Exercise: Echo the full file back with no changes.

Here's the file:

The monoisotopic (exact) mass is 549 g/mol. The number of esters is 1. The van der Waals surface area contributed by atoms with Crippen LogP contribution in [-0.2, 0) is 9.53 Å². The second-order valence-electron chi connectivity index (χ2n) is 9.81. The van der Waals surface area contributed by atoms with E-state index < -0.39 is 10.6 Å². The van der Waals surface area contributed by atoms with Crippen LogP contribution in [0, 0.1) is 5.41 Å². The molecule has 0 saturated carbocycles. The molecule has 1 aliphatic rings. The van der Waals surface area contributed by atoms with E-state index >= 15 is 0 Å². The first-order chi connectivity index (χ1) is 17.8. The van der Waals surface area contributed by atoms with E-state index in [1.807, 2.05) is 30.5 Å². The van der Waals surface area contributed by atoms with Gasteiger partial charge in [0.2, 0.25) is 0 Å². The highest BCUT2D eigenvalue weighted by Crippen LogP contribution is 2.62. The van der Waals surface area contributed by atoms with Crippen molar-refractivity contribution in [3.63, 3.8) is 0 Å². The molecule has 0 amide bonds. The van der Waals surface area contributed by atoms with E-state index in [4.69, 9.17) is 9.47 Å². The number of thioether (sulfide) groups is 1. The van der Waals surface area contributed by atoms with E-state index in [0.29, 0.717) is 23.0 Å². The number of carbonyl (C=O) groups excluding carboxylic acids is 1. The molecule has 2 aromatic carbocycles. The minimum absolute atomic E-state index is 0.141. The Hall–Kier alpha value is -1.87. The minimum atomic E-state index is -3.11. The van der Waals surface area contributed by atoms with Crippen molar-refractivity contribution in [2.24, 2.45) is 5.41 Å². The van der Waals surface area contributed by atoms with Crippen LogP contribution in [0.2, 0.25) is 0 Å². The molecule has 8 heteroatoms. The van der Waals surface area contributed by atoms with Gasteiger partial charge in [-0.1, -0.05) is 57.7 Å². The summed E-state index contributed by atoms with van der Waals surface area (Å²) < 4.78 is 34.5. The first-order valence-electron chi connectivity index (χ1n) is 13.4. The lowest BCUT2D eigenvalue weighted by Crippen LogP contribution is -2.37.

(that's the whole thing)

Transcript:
The monoisotopic (exact) mass is 549 g/mol. The number of esters is 1. The van der Waals surface area contributed by atoms with Crippen LogP contribution in [-0.2, 0) is 9.53 Å². The second-order valence-electron chi connectivity index (χ2n) is 9.81. The van der Waals surface area contributed by atoms with E-state index < -0.39 is 10.6 Å². The van der Waals surface area contributed by atoms with Crippen LogP contribution in [0, 0.1) is 5.41 Å². The molecule has 0 saturated carbocycles. The molecule has 1 aliphatic rings. The van der Waals surface area contributed by atoms with E-state index >= 15 is 0 Å². The first-order chi connectivity index (χ1) is 17.8. The van der Waals surface area contributed by atoms with E-state index in [1.807, 2.05) is 30.5 Å². The van der Waals surface area contributed by atoms with Gasteiger partial charge in [0.2, 0.25) is 0 Å². The highest BCUT2D eigenvalue weighted by Crippen LogP contribution is 2.62. The van der Waals surface area contributed by atoms with Crippen molar-refractivity contribution in [3.63, 3.8) is 0 Å². The molecule has 0 amide bonds. The van der Waals surface area contributed by atoms with E-state index in [4.69, 9.17) is 9.47 Å². The number of thioether (sulfide) groups is 1. The van der Waals surface area contributed by atoms with E-state index in [0.29, 0.717) is 23.0 Å². The number of carbonyl (C=O) groups excluding carboxylic acids is 1. The molecule has 2 aromatic carbocycles. The minimum absolute atomic E-state index is 0.141. The Hall–Kier alpha value is -1.87. The minimum atomic E-state index is -3.11. The van der Waals surface area contributed by atoms with Crippen molar-refractivity contribution in [2.24, 2.45) is 5.41 Å². The van der Waals surface area contributed by atoms with Crippen LogP contribution in [0.2, 0.25) is 0 Å². The molecule has 8 heteroatoms. The van der Waals surface area contributed by atoms with Gasteiger partial charge in [-0.1, -0.05) is 57.7 Å². The summed E-state index contributed by atoms with van der Waals surface area (Å²) < 4.78 is 34.5. The first-order valence-electron chi connectivity index (χ1n) is 13.4. The lowest BCUT2D eigenvalue weighted by Crippen LogP contribution is -2.37.